• 5. Ruth Pitter on the role of the charity sector, pioneering Black theatre and her recent MBE

    01:00:34
    Neil chats to Ruth, a daughter of the Windrush generation, on her decades of work with Bristol's voluntary and community groups, how that's changed as public services have been cut – and whether she feels conflicted about receiving an honour associated with empireRuth Pitter has been a stalwart of Bristol’s voluntary sector for decades – and in January 2024 was awarded an MBE as part of the New Year’s honours list for ‘services to equality, charity and community’ in the city.This has included work with Voscur, the umbrella organisation that supports Bristol’s voluntary sector, and SARI, which battles racism and provides support for people who have faced hate crimes. She has also been a pioneer in the local community arts space, co-founding two unique theatre companies – Breathing Fire and Black Women Let Loose – for women of African and Caribbean heritage.Ruth’s career has spanned a period during which councils have faced massive cuts, with community organisations expanding and competing to fill the resulting gaping holes in services – and often bringing innovation to how things have done. What is the role of the voluntary sector these days? Is it right that things have to be this way in the UK? Do countries like Germany, where the state still takes care of things, offer a better model?What has been the impact of Ruth’s theatre companies among communities who are much less likely to feel represented in the audience – or the productions – of mainstream Bristol theatres such as the Old Vic? And as a daughter of the Windrush generation who has spent her life fighting for fairness, does Ruth feel conflicted about accepting an honour that is inextricably linked to empire? Lock in with Neil and Ruth as they chew over these questions and many more, in the latest unmissable episode of Bristol Unpacked.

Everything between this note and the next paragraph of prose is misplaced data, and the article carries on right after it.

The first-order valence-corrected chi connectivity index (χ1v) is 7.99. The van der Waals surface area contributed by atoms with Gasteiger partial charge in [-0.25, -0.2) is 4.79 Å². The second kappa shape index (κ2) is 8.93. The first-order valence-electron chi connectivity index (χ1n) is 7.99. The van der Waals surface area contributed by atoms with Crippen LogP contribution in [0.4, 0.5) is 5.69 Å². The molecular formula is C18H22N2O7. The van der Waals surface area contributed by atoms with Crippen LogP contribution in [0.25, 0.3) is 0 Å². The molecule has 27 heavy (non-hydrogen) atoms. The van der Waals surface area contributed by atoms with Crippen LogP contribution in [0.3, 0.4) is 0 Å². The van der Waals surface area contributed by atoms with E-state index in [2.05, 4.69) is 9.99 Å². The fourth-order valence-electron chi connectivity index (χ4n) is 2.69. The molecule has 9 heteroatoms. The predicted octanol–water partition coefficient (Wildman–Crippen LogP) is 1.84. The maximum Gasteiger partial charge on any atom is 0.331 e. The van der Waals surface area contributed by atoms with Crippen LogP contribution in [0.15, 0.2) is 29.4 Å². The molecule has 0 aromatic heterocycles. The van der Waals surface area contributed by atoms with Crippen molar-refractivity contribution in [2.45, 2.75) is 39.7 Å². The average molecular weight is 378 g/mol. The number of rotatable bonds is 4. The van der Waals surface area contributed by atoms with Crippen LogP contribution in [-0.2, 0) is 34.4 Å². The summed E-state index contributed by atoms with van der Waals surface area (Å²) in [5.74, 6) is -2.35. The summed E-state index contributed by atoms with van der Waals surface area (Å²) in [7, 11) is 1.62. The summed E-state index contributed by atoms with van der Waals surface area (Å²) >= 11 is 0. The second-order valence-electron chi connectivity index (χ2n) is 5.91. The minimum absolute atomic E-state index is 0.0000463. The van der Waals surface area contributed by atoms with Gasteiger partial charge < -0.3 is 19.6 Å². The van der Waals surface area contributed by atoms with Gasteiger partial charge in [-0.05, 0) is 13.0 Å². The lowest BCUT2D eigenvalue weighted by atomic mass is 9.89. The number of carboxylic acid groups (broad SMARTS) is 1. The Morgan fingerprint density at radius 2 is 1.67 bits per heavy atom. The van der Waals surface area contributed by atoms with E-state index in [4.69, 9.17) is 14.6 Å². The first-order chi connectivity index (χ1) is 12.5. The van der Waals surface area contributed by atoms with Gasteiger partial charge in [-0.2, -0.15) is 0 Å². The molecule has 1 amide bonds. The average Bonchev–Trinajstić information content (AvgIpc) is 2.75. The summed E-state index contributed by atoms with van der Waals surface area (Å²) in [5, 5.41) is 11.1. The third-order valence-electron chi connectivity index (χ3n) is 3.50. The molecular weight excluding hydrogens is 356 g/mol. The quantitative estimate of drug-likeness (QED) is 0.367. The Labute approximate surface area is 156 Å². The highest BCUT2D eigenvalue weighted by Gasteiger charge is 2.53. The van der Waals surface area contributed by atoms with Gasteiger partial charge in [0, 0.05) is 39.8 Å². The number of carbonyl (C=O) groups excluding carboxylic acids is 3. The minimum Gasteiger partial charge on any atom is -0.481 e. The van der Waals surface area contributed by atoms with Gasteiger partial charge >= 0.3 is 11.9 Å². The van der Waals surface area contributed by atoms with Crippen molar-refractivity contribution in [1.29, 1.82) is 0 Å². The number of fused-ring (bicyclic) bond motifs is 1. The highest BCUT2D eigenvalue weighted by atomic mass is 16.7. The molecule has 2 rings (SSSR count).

• 4. BBC journalist Lucy Proctor on mad cows, Covid and conspiracy theories

    01:01:39